“Aunt Ruth!” I exclaimed. “What are you doing here?”
“Moi?” she said with a smile. “I’m enjoying some of this demomo ice cream.”
“Demomo? What does that mean?”
“It’s not delicious, it’s demomo,” she said, as though that was supposed to clear up the whole question for me.
“But what does demomo mean? Does it mean delicious?”
“Well, yes and no. It means delicious but it’s so much more.”
“Then … why couldn’t you say something like scrumptious, which I believe is sort of a delicious on steroids.”
“Scrumptious sounds too cutesy. Can you picture the Queen of England saying that something is scrumptious? Can you envision Ndamukong Suh devouring a steak and saying it was scrumptious?”
“Um, not really, I suppose. I guess that’s a good point.”
“Demomo means more than delicious, and it is more than just a matter of whether you like the taste of something. It’s almost like it has special relevance, a special delight, for you. Demomo means it is the perfect thing at that moment.”
I was actually beginning to comprehend what she was trying to say.
“So, Aunt Ruth, if I ran a race on a hot day …”
“Like today. If I ran a race on a hot day and someone gave me a roast beef sandwich, I might think it’s delicious – I love roast beef – but it might not be the perfect thing I needed at that moment, which would be a cold, cold drink of water.”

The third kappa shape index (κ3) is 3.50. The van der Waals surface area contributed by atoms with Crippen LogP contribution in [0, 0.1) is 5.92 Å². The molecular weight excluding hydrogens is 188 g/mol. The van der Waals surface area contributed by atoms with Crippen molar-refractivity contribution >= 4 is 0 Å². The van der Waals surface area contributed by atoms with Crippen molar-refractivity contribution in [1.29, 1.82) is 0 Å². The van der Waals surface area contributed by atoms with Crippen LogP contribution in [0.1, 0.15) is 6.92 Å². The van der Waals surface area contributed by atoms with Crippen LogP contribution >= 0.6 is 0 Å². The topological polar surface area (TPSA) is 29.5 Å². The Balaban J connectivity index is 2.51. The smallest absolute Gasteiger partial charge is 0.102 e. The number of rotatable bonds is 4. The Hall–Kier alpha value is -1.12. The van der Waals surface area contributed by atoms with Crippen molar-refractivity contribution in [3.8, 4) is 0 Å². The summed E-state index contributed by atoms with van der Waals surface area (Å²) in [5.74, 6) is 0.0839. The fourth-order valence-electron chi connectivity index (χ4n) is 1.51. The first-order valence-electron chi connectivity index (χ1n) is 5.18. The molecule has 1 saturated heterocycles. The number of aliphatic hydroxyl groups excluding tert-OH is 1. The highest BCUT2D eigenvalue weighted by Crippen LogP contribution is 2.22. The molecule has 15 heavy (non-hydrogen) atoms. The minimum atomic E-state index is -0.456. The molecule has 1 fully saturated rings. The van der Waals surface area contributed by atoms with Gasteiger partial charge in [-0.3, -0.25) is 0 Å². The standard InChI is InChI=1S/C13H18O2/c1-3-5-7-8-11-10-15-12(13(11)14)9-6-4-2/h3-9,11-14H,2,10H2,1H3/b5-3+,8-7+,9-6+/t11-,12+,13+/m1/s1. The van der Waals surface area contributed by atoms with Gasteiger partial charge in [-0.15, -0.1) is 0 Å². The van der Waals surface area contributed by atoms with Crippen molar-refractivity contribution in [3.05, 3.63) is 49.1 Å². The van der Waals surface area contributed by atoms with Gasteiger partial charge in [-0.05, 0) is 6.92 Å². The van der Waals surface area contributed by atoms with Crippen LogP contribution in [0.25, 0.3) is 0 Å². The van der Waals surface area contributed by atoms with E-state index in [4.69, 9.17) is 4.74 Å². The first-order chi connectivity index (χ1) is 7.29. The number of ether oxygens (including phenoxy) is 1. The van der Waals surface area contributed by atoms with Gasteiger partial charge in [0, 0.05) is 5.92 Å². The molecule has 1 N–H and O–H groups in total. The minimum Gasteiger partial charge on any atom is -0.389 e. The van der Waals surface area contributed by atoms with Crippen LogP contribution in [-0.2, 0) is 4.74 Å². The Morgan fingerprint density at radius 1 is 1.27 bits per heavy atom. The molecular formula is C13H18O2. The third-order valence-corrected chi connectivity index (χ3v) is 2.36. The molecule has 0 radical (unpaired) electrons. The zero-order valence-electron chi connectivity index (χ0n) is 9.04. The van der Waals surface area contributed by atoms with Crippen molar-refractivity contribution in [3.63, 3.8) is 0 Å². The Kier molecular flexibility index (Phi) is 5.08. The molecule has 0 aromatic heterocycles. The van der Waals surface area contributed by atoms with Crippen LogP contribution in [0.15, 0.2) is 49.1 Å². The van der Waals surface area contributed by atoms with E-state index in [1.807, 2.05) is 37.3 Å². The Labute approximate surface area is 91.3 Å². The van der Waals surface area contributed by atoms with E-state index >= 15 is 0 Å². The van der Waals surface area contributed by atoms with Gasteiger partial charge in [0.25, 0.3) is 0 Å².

“Yes, in that instance, the water might be demomo, but the sandwich would only be delicious.”
“Aunt Ruth, I think you invented a new word.”
“Well, I can’t really take credit for it. This was a word that the author’s oldest daughter invented years ago, and it has become a family favorite.”
“Author? Wait … are we in a story?”
“Yes, indeed,” said Aunt Ruth with a smile.
“Well how about that,” I exclaimed. “It’s been a while.”
“It’s demomo to be in a story,” Aunt Ruth said.
“It is,” I agreed. “It’s the demomoest.”
“I think you’re getting carried away with this demomo thing, my nephew who is not demomo.”
“Okay Aunt Ruth, how would you define and use demomo?”
“Demomo is an adjective, and it means something akin to delicious but with a satiable quality about it.”
“Yes, if something is demomo, it is satisfyingly delicious. Yeah, actually, I think that’s a reasonable definition,” said Aunt Ruth. “What’s more, demomo is a strong word, a word that imbues an aura of manliness.”